The 8 year tech made $77,000 for 2009, the 23 year tech was well in access of $100,000 for 2009. The rest were in between those numbers. Keep in mind all techs have a huge investment in tools and test equipment. We pay for all training or schooling they wish to take. This is a great investment for both them and us. Now We only hire apprentices and then we grow our own.

I'm guessing there are a lot of Ferrari owners that don't make 77 grand a year. so I would say if you are good and if you can do quality work in a timely manor, you could afford a Ferrari after a few good years in the trade.

I would suggest you find a hi end quality shop, not necessairly a dealer, and beg for a chance to start at the bottom and work your way up the ladder. Your best bet would be to apprentice at the elbow of a senior master tech and keep your mouth shut and listen. These seniors have seen it and done it all and just go about their work with a minimal amount of effort and huge amount of knowlege. You will learn far more by watching and listening than any school program you can find. Keep in mind these schools are funded in part by the Government and there is a huge amount of profit to the school wether you lean anything or not. In my opinion these schools are a scam that really does not prepare you to be a good tech. There are the exceptions but for the most part, you are waisting your time and money.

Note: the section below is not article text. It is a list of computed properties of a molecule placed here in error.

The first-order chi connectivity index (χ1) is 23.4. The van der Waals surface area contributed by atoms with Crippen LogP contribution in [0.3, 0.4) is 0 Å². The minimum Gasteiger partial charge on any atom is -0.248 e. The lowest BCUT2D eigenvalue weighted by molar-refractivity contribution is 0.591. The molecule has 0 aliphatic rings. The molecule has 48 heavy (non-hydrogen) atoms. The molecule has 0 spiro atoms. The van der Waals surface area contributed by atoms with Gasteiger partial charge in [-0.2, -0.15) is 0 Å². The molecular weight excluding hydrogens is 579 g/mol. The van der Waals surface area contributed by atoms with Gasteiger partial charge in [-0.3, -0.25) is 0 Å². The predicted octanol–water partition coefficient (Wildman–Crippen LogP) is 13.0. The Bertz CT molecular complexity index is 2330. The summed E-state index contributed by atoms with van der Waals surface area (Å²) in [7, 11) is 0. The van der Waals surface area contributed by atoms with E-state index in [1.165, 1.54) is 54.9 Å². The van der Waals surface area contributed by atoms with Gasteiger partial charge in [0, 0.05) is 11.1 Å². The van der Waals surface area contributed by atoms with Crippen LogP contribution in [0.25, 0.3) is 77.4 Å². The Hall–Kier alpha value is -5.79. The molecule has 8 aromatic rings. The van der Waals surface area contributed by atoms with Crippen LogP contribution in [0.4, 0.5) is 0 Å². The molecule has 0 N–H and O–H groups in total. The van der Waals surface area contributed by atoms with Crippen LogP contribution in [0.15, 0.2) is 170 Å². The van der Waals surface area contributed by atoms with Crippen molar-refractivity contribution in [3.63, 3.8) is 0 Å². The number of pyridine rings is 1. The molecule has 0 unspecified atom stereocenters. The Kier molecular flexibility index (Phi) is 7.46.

Howard Musolf
1981 308gtsi
1982 400i Cabriolet
Maserati spider

if it don't fit, force it, if it breaks it needed replacement anyway.

Friends don't let friends use Framm filters on their Ferrari
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  #99  
Old 01-20-2010, 12:04 AM
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Ferrari Tech

I can speak from experience not with ferrari cars but with other marques. I decided as a young boy to become an automotive tech (mechanic) in the UK. I went to a few local dealerships and asked if they were offering apprenticeship positions for the upcoming year. I was asked to interview and was accepted as an apprentice which is the lowest of the lowest of the low. General duties include sweeping, emptying trash, generally being belittled at every oportunity by the more senior apprentices and the techs. Then in my case I was assigned a master tech who I worked under and learned from. The tech you get assigned to is your teacher and you learn from him/her and really you want to have a well seasoned tech with a wealth of experience.